behind the dam, with an expenditure of energy. Cellular membranes act somewhat like a dam. They block the
movement of many types of molecules and have specific channels, transporters and pumps to provide pathways for the
movement of certain molecules across the membrane.

When a molecule moves down its concentration gradient using one of these membrane channels or transporters, the
process is called facilitated diffusion. In facilitated diffusion, no input of energy is needed to move the molecules.
Instead, the potential energy of the concentration gradient powers the movement, just like water flowing out of a dam.
For further diffusion, the channel or transporter does not determine in which direction the molecules will move, it only
provides a pathway for the movement.

In cells, some molecules must be moved against their concentration gradient to increase their concentration inside or
outside the cell. This process requires the input of energy and is known as active transport. As with facilitated diffusion,
special transporters in the membrane are used to move the molecules across the membrane. The plasma membrane is
not the only cellular membrane that requires active transport. All organelles surrounded by membranes must
concentrate some molecules against their concentration gradients.

Types of Active Transporters

There are three types of active transporters in cells: (1) Coupled transporters link the “downhill” transport of one
molecule to the “uphill” transport of a different molecule; (2) ATP-driven pumps use the energy stored in adenosine
triphosphate (ATP) to move molecules across membranes; (3) Light-driven pumps use the energy from photons of light
to move molecules across membranes. Light driven pumps are found mainly in certain types of bacterial cells.

Most of the energy expended by a cell in active transport is used to pump ions out of the cell across the plasma
membrane. Because ions have an electrical charge, they do not easily cross membranes. This phenomenon allows large
ion concentration differences to be built up across a membrane. Highly selective transporters are present in membranes
that pump certain ions up their concentration gradients, but ignore other ions.

The NA+-K+ Pump. One of the best understood active transport systems is the sodium-potassium pump, or NA+-K+
pump. This carrier protein is a coupled transporter that moves sodium ions out of the cell while simultaneously moving
potassium ions into the cell. Because of the pump, the sodium ion concentration inside the cell is about ten to thirty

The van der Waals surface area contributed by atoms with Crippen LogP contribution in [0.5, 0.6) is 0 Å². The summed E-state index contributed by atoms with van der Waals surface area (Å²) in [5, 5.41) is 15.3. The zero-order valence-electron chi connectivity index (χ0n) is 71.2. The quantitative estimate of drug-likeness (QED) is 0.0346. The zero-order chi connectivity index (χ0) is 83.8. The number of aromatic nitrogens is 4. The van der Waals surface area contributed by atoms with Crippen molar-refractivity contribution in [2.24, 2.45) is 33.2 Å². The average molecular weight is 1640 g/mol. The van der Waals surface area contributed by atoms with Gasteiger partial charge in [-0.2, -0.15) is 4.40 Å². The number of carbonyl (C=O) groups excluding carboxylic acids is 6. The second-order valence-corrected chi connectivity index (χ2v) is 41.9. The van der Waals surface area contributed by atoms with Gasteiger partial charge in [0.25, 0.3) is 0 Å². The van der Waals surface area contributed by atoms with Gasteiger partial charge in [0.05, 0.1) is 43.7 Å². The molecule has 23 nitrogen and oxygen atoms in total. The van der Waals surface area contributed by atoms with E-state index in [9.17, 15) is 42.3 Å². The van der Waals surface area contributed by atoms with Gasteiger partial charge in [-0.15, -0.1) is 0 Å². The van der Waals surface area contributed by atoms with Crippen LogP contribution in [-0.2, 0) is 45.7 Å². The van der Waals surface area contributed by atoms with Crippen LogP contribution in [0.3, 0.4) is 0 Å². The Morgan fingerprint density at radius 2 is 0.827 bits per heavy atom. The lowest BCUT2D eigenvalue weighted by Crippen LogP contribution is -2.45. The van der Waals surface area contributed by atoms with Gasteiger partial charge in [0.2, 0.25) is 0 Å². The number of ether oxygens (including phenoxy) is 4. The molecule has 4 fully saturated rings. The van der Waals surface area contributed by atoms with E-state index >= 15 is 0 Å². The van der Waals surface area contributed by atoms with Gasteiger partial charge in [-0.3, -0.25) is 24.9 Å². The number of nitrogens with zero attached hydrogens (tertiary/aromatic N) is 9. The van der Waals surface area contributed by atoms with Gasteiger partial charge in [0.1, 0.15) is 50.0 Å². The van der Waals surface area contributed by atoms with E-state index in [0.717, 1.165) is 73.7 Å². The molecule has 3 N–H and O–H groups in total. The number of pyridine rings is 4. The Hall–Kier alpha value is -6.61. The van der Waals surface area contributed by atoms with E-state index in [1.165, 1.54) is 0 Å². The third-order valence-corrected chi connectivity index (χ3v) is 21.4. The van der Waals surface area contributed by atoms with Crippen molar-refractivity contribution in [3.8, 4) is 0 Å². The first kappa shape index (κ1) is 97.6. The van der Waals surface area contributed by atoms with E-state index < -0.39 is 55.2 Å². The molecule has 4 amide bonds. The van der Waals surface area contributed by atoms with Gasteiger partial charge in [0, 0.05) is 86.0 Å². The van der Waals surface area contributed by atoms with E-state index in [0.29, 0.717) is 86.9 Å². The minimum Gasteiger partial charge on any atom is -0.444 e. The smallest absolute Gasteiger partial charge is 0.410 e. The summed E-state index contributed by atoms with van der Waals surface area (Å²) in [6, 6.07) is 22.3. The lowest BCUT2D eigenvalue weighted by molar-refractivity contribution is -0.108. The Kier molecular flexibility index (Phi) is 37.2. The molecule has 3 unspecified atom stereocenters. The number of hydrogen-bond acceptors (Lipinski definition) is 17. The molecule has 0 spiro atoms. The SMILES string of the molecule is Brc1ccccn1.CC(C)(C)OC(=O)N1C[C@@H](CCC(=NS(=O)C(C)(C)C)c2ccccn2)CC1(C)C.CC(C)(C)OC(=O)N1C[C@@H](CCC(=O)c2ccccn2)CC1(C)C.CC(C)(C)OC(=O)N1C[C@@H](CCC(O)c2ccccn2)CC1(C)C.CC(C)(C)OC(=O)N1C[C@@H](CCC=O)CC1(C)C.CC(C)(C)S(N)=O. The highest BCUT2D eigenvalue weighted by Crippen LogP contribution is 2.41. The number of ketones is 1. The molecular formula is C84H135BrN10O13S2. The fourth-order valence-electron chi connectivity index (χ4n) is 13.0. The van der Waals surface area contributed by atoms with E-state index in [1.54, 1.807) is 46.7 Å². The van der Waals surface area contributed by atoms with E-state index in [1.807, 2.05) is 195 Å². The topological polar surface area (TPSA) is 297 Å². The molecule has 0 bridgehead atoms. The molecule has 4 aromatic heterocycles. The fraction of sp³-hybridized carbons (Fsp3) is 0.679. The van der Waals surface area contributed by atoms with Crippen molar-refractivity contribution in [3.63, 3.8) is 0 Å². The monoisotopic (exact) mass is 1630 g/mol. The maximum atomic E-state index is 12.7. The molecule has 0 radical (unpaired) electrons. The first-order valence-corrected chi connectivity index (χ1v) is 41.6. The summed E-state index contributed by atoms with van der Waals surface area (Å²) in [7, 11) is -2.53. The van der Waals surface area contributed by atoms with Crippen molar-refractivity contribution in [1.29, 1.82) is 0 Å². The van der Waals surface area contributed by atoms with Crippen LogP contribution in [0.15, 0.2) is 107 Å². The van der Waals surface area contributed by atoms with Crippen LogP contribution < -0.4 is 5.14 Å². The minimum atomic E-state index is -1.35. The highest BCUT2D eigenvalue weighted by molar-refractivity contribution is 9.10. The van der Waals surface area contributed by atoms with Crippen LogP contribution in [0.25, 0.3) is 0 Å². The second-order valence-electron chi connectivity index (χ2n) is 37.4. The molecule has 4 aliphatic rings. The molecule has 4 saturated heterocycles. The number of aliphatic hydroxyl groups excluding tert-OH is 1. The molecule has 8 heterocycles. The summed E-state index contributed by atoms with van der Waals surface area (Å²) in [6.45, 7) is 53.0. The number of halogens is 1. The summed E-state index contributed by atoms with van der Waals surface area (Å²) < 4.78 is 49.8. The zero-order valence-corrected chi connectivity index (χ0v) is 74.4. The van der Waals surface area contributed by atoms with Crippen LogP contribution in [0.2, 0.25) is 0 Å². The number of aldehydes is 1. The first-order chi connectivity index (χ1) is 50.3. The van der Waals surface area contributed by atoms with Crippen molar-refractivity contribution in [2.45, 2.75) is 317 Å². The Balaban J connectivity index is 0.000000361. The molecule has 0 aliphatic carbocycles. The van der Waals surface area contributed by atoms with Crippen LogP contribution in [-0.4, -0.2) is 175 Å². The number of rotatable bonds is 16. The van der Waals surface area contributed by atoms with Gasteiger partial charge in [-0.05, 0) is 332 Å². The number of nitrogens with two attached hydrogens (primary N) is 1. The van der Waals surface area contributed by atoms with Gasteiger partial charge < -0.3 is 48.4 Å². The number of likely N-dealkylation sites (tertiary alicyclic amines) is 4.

times lower
than the concentration of sodium ions in the fluid surrounding the cell. The concentration of potassium ions inside the
cell is almost exactly the opposite, with a ten- to thirtyfold higher concentration of potassium ions inside the cell than

Because the cell is pumping sodium from a region of lower concentration (inside) to a region of higher concentration
(outside), the NA+-K+ pump must use energy to carry out its pumping activity, and this energy is supplied by ATP. For
this reason, the +-K+ pump is also considered an enzyme. It belongs to a class of enzymes known as ATPases that use
the energy stored in ATP to carry out another action. Other membrane transporters use the energy from ATP to pump
ions like calcium, amino acids, and other electrically charged molecules either into or out of the cell.

Ions carry a positive or negative electrical charge so that these gradients have two components: a concentration gradient
and a voltage or electrical gradient. For instance, sodium ions are positively charged. The higher concentration of
sodium ions outside of the cell than inside means that outside of the cell will have a positive charge and the inside of
the cell will have a negative charge. This potential difference, or voltage, across the membrane can be used as an energy
source to move other charged molecules. Positively charged molecules will be attracted towards the inside of the cell
and negatively charged molecules will be attracted to the outside of the cell. It is, in fact, this electrical potential that
causes positively charged potassium ions to enter the cell through the Na-K pump, even though they are moving up
their concentration gradient.

The potential energy of the gradient can be used to produce ATP or to transport other molecules across membranes. One
of the most important uses of the NA+ gradient is to power the transport of glucose into the cell. The NA+-glucose
cotransporter moves sodium down its concentration gradient, and glucose up its gradient, as both move into the cell.

Ion channel
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Another, unrelated ion channeling process is part of ion implantation.
Not to be confused with: Ion Television.

Schematic diagram of an ion channel. 1 - channel domains (typically four per channel), 2 - outer vestibule, 3 -
selectivity filter, 4 - diameter of selectivity filter, 5 - phosphorylation site, 6 - cell membrane.

Ion channels are pore-forming proteins that help establish and control the small voltage gradient across the plasma
membrane of all living cells (see cell potential) by allowing the flow of ions down their electrochemical gradient.[1]
They are present in the membranes that surround all biological cells. The study of ion channels is known as
channelomics and involves many scientific techniques such as voltage clamp electrophysiology (in particular patch
clamp), immunohistochemistry, and RT-PCR.

Basic features

Ion channels regulate the flow of ions across the membrane in all cells. It is an integral membrane protein; or, more